Specifically, the product of R&D in the form of patented invention can provide bargaining power for domestic players to negotiate terms and condition of technology transfer with reduced royalty rates. Thus, the tax incentives for incentivising innovation will result in a reduced burden of royalty cost which is a major component of inputs used by the manufacturing sector. Although, the knowledge production has become centralised due to the imposition of a minimum standard of protection on member states under the TRIPS regime. However, the capacity developed in R&D can grow exponentially by the South-South Partnership as a collective effort for combatting domination of transnational corporates in knowledge economy under TRIPS regime. Such a partnership will be essential for decentralising the knowledge economy, specifically the ICT sector, and create an incentive for small and medium entities to participate in the knowledge economy. 


Recently, the Department for Promotion of Industry and Internal Trade (hereinafter ‘DPIIT’) has amended the definition of ‘start-up’ by broadening the scope to include entity for which ten years has not elapsed since its inception. Further, the turnover limit for an entity to be recognised as a start-up has been extended to Rs 100 crore, which would expand the scope to start-ups which have received few rounds of funding. The unnecessary expansion of the scope of definition was welcomed by venture capital firms and start-up founders, however, was intended towards industry backlash against the handling of angel tax issue by the government.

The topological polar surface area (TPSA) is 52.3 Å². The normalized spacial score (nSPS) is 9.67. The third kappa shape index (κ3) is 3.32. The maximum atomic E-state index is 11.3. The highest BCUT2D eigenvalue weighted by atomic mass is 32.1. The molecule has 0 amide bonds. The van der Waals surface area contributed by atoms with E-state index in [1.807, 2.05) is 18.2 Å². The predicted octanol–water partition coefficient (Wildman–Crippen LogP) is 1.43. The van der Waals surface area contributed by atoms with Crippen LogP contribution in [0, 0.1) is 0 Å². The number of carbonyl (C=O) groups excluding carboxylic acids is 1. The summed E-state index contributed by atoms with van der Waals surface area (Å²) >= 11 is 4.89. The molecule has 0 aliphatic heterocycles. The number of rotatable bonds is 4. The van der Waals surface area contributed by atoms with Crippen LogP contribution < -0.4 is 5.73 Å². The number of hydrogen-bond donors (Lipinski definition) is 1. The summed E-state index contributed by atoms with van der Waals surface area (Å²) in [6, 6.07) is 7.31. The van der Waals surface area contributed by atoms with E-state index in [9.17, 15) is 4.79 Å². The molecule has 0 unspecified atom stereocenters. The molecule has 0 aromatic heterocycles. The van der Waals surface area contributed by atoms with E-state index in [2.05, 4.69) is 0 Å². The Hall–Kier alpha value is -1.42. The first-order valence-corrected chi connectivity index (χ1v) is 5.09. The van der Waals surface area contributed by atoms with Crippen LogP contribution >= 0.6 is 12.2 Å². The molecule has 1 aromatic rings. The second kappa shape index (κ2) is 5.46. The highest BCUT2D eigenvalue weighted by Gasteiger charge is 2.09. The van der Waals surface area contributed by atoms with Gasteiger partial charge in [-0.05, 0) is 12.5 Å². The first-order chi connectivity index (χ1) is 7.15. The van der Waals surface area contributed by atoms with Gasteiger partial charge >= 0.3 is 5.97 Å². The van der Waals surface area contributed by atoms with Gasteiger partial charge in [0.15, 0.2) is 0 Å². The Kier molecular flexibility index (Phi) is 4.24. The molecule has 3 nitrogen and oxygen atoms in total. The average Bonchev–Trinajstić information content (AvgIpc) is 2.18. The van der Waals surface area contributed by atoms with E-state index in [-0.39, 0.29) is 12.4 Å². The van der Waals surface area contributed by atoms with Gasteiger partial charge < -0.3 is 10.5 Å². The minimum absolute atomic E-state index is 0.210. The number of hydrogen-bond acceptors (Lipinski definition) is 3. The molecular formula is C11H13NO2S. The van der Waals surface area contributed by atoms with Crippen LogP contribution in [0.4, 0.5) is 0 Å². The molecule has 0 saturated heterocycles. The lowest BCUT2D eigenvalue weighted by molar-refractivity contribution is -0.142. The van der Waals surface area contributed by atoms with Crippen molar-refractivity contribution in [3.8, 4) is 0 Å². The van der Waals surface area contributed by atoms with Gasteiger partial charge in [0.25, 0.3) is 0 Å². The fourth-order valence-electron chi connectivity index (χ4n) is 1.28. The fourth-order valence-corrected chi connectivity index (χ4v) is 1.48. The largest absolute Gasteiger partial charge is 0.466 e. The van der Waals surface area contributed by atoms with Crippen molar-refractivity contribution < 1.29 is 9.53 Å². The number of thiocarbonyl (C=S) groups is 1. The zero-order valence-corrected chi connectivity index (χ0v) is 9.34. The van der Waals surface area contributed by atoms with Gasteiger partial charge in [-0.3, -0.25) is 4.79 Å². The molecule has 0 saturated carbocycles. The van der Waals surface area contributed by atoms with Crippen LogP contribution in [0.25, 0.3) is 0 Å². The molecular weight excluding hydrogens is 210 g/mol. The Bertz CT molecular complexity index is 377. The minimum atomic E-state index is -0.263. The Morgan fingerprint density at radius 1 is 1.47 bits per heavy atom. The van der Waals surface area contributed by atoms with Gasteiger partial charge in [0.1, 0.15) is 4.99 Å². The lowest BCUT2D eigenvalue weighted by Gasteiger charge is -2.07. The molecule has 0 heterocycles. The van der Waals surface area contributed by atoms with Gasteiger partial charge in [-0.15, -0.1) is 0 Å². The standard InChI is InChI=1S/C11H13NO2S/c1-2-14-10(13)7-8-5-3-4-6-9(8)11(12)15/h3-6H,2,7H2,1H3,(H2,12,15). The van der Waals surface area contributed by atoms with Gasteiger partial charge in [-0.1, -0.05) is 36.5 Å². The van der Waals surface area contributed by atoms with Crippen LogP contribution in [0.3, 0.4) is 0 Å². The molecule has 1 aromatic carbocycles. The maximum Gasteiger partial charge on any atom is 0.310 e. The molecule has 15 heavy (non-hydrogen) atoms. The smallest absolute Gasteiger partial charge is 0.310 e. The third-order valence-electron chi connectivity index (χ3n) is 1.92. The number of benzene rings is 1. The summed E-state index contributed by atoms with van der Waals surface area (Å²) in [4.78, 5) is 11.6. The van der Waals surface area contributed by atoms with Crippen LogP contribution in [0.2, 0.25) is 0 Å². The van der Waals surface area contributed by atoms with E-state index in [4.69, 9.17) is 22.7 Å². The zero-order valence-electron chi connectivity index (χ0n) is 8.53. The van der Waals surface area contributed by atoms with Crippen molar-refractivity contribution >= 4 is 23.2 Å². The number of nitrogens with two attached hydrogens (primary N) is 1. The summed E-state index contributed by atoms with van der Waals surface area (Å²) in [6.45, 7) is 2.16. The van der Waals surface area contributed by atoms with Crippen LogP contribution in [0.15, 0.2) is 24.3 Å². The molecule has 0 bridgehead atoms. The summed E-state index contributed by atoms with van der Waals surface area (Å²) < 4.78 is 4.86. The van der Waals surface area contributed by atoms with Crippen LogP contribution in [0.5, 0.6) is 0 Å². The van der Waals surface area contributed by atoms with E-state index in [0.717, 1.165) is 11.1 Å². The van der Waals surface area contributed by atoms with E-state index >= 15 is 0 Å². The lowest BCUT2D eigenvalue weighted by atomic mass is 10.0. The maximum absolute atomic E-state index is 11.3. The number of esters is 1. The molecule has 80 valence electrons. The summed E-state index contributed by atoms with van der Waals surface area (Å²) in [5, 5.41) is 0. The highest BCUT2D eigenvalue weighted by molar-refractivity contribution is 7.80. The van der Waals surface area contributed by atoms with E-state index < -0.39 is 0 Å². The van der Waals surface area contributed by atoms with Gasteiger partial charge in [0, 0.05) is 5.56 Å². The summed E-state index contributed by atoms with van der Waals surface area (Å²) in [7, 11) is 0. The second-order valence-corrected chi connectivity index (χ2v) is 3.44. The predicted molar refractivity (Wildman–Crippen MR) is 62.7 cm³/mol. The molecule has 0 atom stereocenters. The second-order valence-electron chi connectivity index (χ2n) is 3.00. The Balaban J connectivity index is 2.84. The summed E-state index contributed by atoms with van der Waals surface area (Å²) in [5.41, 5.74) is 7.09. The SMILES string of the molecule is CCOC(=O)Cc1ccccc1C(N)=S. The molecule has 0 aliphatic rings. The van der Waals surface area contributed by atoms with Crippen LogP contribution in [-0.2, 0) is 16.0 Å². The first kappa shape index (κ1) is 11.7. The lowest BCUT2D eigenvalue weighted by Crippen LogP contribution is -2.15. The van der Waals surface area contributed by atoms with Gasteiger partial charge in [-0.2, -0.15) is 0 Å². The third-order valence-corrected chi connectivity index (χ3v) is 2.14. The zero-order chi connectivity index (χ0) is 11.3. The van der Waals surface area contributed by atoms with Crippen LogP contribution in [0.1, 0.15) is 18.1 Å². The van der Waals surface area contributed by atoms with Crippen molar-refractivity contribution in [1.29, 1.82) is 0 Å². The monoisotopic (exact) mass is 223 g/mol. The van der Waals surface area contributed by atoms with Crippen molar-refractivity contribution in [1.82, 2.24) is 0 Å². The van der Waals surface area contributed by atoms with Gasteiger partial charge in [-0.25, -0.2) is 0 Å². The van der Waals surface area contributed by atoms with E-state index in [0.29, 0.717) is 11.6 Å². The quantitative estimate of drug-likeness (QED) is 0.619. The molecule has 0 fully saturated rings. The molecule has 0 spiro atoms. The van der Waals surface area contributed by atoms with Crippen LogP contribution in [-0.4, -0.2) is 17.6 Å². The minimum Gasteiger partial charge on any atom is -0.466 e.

The government should be wary of bringing such amendment, as there is no reasonable ground to expand tax incentives and concessions to well-established start-ups, which will result in over-dependency of start-ups on these benefits throughout their lifetime of establishing in the market. Further, the start-ups are also eligible for expedited examination process under which patent can be granted within one year from the date of filing the patent application provided it satisfies the statutory requirement for granting patent under Indian Patent Act, 1970.

In addition, the third criterion for determining whether entity falls under the definition of start-up, i.e. entity needs to be engaged in the development of Intellectual Property or any new business model which generates employment, has been left open-ended for DPITT to exercise discretion in recognising the start-ups. Such an approach has resulted in scenarios where entrepreneurs with political connections are getting such recognitions, which means that the state funds are being utilised in satisfying entrepreneurship zeal of elitist and politically connected individuals.

Further, the recognised start-ups are predominately in the area of e-commerce sector catering to provide online marketplace/platform for foreign brand owners and local manufacturers and service providers who are looking to expand their market. Apart from the e-commerce market, the recognised start-ups deal in sectors like the Internet of Things, Agriculture and Rural Development and Renewable Energy. 

The Indian government has entered into a partnership with various states to encourage innovation partnership between entrepreneurs across borders with aim of achieving growth of innovation in targeted sectors like agriculture, renewable energy, digital health and financial technology. In addition, the Indian government should ensure that such partnerships are focussed on establishing manufacturing units in India, otherwise, it will result in misbalancing the trade deficit, as most of the manufacturing activity might be outsourced to competitive markets. 

Currently, the Indian government provides benefit to start-ups in the form of financial support for professional fees of patent attorney in filing and drafting patent application who are listed as facilitators with the Indian Patent Office. In addition, the government needs to provide financial support for filing patent applications in foreign jurisdictions to ensure the expansion of the market of Indian start-ups considering the exorbitant fees charged by foreign attorneys. However, the government needs to tread carefully with such policy, as such policy might get challenged under the WTO regime.